In a little-noticed article over at The New York Times late last week, Benedict Carey noted how one of Columbia University’s premier research centers — the Kreitchman PET Center — had to halt all of its research studies because researchers were caught cutting corners. Not just once, but over and over again.
We’re not talking about flubbing up statistical data here. We’re talking about creating and administering improper, impure drugs to research participants. Drugs that may not only harm patients, but could even impact the researcher’s findings. (And researchers then wonder why it’s so hard to get research subjects…)
What is the Kreitchman PET Center? It is (or was) the nation’s leading research organization using positron emission tomography (PET) for psychiatric research. This is the cream of the crop when it comes to using PET scans in an effort to unlock the secrets of the brain to better understand it.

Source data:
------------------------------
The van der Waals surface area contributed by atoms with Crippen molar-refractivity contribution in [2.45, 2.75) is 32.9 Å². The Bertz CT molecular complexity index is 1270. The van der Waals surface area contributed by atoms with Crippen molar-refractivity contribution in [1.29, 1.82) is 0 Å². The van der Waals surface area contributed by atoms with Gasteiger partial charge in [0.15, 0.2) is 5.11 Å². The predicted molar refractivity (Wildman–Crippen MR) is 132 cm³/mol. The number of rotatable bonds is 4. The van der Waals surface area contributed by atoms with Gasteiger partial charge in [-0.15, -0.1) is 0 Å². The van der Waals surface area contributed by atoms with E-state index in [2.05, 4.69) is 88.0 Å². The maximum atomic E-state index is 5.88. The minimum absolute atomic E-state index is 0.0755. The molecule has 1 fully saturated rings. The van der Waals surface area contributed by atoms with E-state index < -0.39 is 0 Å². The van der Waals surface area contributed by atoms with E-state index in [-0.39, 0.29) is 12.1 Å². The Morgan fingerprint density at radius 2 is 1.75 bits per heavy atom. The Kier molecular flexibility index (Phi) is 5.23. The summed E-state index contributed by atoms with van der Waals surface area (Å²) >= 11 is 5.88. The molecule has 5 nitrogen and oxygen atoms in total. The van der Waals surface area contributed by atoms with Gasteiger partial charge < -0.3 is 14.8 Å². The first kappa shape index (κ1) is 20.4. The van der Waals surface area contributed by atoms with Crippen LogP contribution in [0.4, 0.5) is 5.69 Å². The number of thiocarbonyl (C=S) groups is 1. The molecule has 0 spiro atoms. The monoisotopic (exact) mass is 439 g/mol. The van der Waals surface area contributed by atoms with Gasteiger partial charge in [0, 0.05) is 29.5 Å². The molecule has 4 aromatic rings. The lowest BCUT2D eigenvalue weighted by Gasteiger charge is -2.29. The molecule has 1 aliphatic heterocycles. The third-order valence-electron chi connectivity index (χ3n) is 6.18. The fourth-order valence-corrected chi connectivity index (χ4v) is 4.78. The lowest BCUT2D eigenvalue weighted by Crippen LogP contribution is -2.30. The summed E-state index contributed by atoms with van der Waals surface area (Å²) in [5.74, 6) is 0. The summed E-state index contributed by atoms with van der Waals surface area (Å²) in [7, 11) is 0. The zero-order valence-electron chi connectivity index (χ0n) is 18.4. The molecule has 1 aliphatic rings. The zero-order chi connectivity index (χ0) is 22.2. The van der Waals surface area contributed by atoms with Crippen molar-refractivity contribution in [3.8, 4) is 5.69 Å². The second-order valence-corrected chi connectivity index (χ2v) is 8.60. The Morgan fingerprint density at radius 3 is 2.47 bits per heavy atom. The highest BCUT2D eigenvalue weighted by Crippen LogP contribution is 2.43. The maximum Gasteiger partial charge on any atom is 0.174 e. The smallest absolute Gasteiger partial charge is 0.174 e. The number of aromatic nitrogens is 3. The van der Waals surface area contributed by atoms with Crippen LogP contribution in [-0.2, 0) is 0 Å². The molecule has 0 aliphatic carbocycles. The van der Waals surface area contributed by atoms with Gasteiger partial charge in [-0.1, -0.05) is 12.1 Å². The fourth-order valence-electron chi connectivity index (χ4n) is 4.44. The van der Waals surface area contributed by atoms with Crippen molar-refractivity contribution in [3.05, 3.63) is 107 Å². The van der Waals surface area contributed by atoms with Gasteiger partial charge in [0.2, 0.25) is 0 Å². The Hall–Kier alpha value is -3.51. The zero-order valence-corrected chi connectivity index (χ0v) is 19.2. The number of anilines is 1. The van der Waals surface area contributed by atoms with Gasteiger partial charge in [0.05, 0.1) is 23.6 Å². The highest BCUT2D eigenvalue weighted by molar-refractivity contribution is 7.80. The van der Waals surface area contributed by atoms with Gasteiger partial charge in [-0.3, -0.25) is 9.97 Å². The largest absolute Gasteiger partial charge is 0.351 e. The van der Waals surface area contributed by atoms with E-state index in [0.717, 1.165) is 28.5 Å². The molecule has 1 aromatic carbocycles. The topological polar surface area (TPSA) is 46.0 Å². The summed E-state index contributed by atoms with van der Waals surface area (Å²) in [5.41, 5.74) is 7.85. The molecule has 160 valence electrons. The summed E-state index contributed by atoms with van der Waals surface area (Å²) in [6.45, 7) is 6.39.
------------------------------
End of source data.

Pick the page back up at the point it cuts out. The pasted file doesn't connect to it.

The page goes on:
Worse yet, it wasn’t just a matter of researchers having lax quality control and not correcting it because they didn’t know about it — they knew about it and continued administering drugs in an unethical and unsafe manner to patients. Then they worked to cover up their behavior.
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